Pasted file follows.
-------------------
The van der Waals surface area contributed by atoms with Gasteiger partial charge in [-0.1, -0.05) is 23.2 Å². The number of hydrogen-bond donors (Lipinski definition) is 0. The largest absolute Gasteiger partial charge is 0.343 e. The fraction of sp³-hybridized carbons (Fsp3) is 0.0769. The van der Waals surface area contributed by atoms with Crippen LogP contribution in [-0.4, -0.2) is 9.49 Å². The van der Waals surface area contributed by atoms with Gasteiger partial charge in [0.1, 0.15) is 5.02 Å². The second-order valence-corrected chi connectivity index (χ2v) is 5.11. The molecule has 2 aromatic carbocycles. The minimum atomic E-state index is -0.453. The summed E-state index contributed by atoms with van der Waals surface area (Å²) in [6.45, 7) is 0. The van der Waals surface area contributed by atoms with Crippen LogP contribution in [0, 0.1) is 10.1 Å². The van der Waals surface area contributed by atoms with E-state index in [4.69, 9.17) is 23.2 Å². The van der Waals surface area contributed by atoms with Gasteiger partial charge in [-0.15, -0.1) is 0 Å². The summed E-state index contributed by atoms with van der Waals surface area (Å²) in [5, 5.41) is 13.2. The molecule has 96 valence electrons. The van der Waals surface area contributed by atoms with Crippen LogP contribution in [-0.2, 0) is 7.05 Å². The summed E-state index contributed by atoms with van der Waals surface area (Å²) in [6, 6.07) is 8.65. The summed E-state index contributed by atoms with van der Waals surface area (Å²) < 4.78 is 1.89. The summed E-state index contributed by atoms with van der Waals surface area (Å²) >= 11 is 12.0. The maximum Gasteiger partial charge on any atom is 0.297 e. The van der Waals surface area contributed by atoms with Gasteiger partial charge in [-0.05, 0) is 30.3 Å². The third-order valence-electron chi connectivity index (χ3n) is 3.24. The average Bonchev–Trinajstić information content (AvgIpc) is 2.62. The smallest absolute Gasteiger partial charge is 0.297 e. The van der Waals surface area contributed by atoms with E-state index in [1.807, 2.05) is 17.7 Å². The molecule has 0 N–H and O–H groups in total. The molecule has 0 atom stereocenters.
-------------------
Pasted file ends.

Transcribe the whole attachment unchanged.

The van der Waals surface area contributed by atoms with Gasteiger partial charge in [-0.1, -0.05) is 23.2 Å². The number of hydrogen-bond donors (Lipinski definition) is 0. The largest absolute Gasteiger partial charge is 0.343 e. The fraction of sp³-hybridized carbons (Fsp3) is 0.0769. The van der Waals surface area contributed by atoms with Crippen LogP contribution in [-0.4, -0.2) is 9.49 Å². The van der Waals surface area contributed by atoms with Gasteiger partial charge in [0.1, 0.15) is 5.02 Å². The second-order valence-corrected chi connectivity index (χ2v) is 5.11. The molecule has 2 aromatic carbocycles. The minimum atomic E-state index is -0.453. The summed E-state index contributed by atoms with van der Waals surface area (Å²) in [6.45, 7) is 0. The van der Waals surface area contributed by atoms with Crippen LogP contribution in [0, 0.1) is 10.1 Å². The van der Waals surface area contributed by atoms with E-state index in [4.69, 9.17) is 23.2 Å². The van der Waals surface area contributed by atoms with Gasteiger partial charge in [-0.15, -0.1) is 0 Å². The summed E-state index contributed by atoms with van der Waals surface area (Å²) in [5, 5.41) is 13.2. The molecule has 96 valence electrons. The van der Waals surface area contributed by atoms with Crippen LogP contribution in [-0.2, 0) is 7.05 Å². The summed E-state index contributed by atoms with van der Waals surface area (Å²) in [6, 6.07) is 8.65. The summed E-state index contributed by atoms with van der Waals surface area (Å²) < 4.78 is 1.89. The summed E-state index contributed by atoms with van der Waals surface area (Å²) >= 11 is 12.0. The maximum Gasteiger partial charge on any atom is 0.297 e. The van der Waals surface area contributed by atoms with Gasteiger partial charge in [-0.05, 0) is 30.3 Å². The third-order valence-electron chi connectivity index (χ3n) is 3.24. The average Bonchev–Trinajstić information content (AvgIpc) is 2.62. The smallest absolute Gasteiger partial charge is 0.297 e. The van der Waals surface area contributed by atoms with E-state index in [1.807, 2.05) is 17.7 Å². The molecule has 0 N–H and O–H groups in total. The molecule has 0 atom stereocenters.